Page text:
Cookie Base

Cookie Base Recipe
Photo: Laurie Frankel
Whip a batch of this basic cookie batter and you'll be prepared to bake any number of different cookies, from snowballs to gingersnaps.

Yield:

Makes 40 cookies

Recipe from

Nutritional Information

Calories 105
Caloriesfromfat 43 %
Fat 5 g
Satfat 3 g
Cholesterol 17 mg
Sodium 67 mg
Carbohydrate 15 g
Fiber 1 g
Sugars 8 g
Protein 1 g

Ingredients

2 sticks unsalted butter, at room temperature
1 cup packed dark brown sugar
1/2 cup granulated sugar
2 tablespoons corn syrup
1 teaspoon vanilla extract
1 large egg
2 3/4 cups all-purpose flour
1/2 teaspoon kosher salt
1 1/4 teaspoons baking soda

Preparation

Heat oven to 375° F. Line two baking sheets with parchment paper or aluminum foil.

With an electric mixer on medium-high, beat the butter, brown and granulated sugars, corn syrup, and vanilla for 3 minutes. Add the egg and beat until combined.

In a separate bowl, whisk together the flour, salt, and baking soda. Reduce mixer speed to low and slowly add the flour mixture to the egg mixture. Add ingredients from the variation of your choice.

Unless the directions for the variation state otherwise, form the dough into tablespoon-size mounds. Place on the prepared baking sheets, 2 inches apart. Bake until lightly browned at the edges, 12 to 15 minutes. Cool on the baking sheets for 5 minutes. Transfer the cookies to wire racks. Cool completely.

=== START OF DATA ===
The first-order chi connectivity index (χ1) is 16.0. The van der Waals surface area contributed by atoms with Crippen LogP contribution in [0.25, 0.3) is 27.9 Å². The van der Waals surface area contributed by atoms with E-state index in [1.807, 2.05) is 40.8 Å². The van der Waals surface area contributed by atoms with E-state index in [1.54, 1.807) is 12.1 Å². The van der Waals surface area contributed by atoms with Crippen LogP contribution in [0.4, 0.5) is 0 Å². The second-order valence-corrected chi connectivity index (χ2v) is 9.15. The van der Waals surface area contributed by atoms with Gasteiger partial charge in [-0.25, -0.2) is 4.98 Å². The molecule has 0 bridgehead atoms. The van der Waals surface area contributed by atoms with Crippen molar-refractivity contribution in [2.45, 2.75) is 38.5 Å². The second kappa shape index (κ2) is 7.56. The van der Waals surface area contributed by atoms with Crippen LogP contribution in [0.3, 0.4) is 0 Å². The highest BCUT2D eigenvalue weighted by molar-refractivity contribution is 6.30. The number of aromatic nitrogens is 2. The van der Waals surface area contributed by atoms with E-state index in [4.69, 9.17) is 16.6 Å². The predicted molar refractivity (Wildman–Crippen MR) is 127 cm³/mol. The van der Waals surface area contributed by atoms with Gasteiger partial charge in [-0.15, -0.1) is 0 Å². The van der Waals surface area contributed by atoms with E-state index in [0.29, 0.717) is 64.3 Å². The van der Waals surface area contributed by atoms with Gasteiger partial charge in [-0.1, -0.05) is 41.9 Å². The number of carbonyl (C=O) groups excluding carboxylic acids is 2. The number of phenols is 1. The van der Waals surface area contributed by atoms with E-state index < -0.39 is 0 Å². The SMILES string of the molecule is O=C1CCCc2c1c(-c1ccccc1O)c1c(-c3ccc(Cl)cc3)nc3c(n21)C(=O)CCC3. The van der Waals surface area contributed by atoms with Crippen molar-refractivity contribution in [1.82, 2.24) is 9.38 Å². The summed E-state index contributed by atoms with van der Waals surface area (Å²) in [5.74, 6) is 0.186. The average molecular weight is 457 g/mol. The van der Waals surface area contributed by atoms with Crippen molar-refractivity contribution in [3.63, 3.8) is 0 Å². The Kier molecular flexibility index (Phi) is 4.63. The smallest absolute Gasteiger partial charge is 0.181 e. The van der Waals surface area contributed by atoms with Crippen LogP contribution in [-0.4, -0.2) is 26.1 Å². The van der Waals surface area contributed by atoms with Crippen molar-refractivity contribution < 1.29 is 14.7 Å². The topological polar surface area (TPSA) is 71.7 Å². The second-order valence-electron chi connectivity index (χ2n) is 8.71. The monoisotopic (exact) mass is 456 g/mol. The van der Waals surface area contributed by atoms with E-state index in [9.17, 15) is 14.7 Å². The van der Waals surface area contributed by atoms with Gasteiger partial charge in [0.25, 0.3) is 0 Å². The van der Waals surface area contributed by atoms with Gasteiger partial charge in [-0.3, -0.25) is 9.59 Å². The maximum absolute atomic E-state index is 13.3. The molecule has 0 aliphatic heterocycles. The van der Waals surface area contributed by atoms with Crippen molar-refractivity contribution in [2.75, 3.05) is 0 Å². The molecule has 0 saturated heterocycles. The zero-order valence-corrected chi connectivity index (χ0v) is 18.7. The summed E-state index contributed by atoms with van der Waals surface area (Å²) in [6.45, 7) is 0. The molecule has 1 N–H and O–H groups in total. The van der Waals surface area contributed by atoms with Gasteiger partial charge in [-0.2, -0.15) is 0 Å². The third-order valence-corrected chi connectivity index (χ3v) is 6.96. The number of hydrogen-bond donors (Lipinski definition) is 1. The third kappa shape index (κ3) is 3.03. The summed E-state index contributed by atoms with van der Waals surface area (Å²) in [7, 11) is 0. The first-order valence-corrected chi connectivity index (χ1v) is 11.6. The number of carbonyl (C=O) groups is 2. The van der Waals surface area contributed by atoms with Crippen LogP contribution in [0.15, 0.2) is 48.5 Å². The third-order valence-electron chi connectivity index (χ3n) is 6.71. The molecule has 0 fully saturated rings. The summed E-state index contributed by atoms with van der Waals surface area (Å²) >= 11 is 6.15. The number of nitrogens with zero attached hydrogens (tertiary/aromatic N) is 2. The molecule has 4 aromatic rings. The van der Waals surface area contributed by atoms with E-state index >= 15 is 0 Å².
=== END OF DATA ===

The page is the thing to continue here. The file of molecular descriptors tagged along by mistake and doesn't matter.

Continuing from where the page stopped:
To Make Now and Bake Later: When you mix a batch of cookies, double the recipe. Bake half the dough according to the recipe and divide the rest into 4 equal portions. Roll each portion into a log about 1 1/2 inches in diameter. Wrap each log in plastic, then place in a resealable plastic bag. To save yourself time and hassle, label the bag with the flavor, the oven temperature, and the baking time, adding 3 to 6 minutes to the regular oven time. Freeze the dough for up to 3 months. To bake, slice the frozen dough into rounds about 1/2 inch thick, making as few or as many as you would like. Bake on a parchment- or foil-lined baking sheet.

Note:

Sara Quessenberry,

December 2006
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